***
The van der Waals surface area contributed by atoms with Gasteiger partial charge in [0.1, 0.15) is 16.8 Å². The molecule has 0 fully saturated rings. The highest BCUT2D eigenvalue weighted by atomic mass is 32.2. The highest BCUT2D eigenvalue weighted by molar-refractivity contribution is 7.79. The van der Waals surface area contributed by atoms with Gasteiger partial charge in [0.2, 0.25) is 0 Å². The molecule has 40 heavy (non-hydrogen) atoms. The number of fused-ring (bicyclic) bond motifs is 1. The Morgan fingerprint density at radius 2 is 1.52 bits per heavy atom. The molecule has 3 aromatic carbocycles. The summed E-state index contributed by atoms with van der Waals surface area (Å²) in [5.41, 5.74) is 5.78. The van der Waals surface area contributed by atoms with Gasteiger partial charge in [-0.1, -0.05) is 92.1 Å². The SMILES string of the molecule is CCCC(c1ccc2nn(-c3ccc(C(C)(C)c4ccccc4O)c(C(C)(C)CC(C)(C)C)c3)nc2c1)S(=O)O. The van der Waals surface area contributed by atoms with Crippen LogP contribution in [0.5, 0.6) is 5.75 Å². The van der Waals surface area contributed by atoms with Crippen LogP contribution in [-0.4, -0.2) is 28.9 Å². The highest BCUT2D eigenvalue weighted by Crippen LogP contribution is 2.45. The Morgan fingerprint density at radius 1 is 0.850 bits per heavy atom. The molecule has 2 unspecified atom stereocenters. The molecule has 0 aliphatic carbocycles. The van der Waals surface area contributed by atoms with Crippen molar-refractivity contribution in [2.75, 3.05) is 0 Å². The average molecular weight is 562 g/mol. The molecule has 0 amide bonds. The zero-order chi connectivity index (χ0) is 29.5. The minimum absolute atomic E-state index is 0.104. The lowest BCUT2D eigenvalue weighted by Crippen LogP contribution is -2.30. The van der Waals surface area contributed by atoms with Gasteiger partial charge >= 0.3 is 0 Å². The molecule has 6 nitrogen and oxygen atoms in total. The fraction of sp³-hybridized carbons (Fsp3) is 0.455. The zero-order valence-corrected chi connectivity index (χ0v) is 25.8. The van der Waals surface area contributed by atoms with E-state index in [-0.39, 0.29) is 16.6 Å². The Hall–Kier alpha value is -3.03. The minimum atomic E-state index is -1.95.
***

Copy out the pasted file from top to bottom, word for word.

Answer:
The van der Waals surface area contributed by atoms with Gasteiger partial charge in [0.1, 0.15) is 16.8 Å². The molecule has 0 fully saturated rings. The highest BCUT2D eigenvalue weighted by atomic mass is 32.2. The highest BCUT2D eigenvalue weighted by molar-refractivity contribution is 7.79. The van der Waals surface area contributed by atoms with Gasteiger partial charge in [0.2, 0.25) is 0 Å². The molecule has 40 heavy (non-hydrogen) atoms. The number of fused-ring (bicyclic) bond motifs is 1. The Morgan fingerprint density at radius 2 is 1.52 bits per heavy atom. The molecule has 3 aromatic carbocycles. The summed E-state index contributed by atoms with van der Waals surface area (Å²) in [5.41, 5.74) is 5.78. The van der Waals surface area contributed by atoms with Gasteiger partial charge in [-0.1, -0.05) is 92.1 Å². The SMILES string of the molecule is CCCC(c1ccc2nn(-c3ccc(C(C)(C)c4ccccc4O)c(C(C)(C)CC(C)(C)C)c3)nc2c1)S(=O)O. The van der Waals surface area contributed by atoms with Crippen LogP contribution in [0.5, 0.6) is 5.75 Å². The van der Waals surface area contributed by atoms with Crippen LogP contribution in [-0.4, -0.2) is 28.9 Å². The highest BCUT2D eigenvalue weighted by Crippen LogP contribution is 2.45. The Morgan fingerprint density at radius 1 is 0.850 bits per heavy atom. The molecule has 2 unspecified atom stereocenters. The molecule has 0 aliphatic carbocycles. The van der Waals surface area contributed by atoms with Crippen molar-refractivity contribution in [2.75, 3.05) is 0 Å². The average molecular weight is 562 g/mol. The molecule has 0 amide bonds. The zero-order chi connectivity index (χ0) is 29.5. The minimum absolute atomic E-state index is 0.104. The lowest BCUT2D eigenvalue weighted by Crippen LogP contribution is -2.30. The van der Waals surface area contributed by atoms with Gasteiger partial charge >= 0.3 is 0 Å². The molecule has 6 nitrogen and oxygen atoms in total. The fraction of sp³-hybridized carbons (Fsp3) is 0.455. The zero-order valence-corrected chi connectivity index (χ0v) is 25.8. The van der Waals surface area contributed by atoms with E-state index in [-0.39, 0.29) is 16.6 Å². The Hall–Kier alpha value is -3.03. The minimum atomic E-state index is -1.95.